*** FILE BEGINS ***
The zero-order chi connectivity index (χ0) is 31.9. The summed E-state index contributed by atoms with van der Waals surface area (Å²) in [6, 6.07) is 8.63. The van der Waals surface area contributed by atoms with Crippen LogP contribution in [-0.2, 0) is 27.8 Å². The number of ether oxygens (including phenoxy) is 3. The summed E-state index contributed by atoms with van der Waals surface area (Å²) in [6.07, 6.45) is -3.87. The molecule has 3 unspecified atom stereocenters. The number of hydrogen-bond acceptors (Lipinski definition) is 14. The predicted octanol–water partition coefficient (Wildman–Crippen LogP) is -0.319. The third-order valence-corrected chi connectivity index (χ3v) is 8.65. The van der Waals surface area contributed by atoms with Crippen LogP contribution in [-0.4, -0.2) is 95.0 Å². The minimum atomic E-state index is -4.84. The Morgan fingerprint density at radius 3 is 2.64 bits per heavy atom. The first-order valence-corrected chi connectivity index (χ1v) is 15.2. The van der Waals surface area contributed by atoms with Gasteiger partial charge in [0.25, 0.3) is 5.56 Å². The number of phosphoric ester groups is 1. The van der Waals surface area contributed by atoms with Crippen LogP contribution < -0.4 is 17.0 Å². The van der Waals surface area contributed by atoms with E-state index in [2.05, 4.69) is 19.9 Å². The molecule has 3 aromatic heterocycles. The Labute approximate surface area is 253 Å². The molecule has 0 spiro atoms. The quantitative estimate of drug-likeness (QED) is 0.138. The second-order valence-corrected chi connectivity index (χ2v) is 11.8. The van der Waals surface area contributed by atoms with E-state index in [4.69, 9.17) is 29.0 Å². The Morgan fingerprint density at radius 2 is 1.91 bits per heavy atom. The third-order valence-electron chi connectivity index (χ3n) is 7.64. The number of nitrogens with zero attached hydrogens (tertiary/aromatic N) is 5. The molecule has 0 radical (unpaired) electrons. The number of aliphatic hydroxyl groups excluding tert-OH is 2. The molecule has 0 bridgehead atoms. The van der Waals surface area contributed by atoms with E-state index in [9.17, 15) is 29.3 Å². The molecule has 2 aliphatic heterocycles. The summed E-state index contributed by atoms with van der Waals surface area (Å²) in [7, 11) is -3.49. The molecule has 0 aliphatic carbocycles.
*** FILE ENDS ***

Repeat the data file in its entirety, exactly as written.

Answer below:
The zero-order chi connectivity index (χ0) is 31.9. The summed E-state index contributed by atoms with van der Waals surface area (Å²) in [6, 6.07) is 8.63. The van der Waals surface area contributed by atoms with Crippen LogP contribution in [-0.2, 0) is 27.8 Å². The number of ether oxygens (including phenoxy) is 3. The summed E-state index contributed by atoms with van der Waals surface area (Å²) in [6.07, 6.45) is -3.87. The molecule has 3 unspecified atom stereocenters. The number of hydrogen-bond acceptors (Lipinski definition) is 14. The predicted octanol–water partition coefficient (Wildman–Crippen LogP) is -0.319. The third-order valence-corrected chi connectivity index (χ3v) is 8.65. The van der Waals surface area contributed by atoms with Crippen LogP contribution in [-0.4, -0.2) is 95.0 Å². The minimum atomic E-state index is -4.84. The Morgan fingerprint density at radius 3 is 2.64 bits per heavy atom. The first-order valence-corrected chi connectivity index (χ1v) is 15.2. The van der Waals surface area contributed by atoms with Gasteiger partial charge in [0.25, 0.3) is 5.56 Å². The number of phosphoric ester groups is 1. The van der Waals surface area contributed by atoms with Crippen LogP contribution < -0.4 is 17.0 Å². The van der Waals surface area contributed by atoms with E-state index in [2.05, 4.69) is 19.9 Å². The molecule has 3 aromatic heterocycles. The Labute approximate surface area is 253 Å². The molecule has 0 spiro atoms. The quantitative estimate of drug-likeness (QED) is 0.138. The second-order valence-corrected chi connectivity index (χ2v) is 11.8. The van der Waals surface area contributed by atoms with E-state index in [4.69, 9.17) is 29.0 Å². The Morgan fingerprint density at radius 2 is 1.91 bits per heavy atom. The third-order valence-electron chi connectivity index (χ3n) is 7.64. The number of nitrogens with zero attached hydrogens (tertiary/aromatic N) is 5. The molecule has 0 radical (unpaired) electrons. The number of aliphatic hydroxyl groups excluding tert-OH is 2. The molecule has 0 bridgehead atoms. The van der Waals surface area contributed by atoms with E-state index in [9.17, 15) is 29.3 Å². The molecule has 2 aliphatic heterocycles. The summed E-state index contributed by atoms with van der Waals surface area (Å²) in [7, 11) is -3.49. The molecule has 0 aliphatic carbocycles.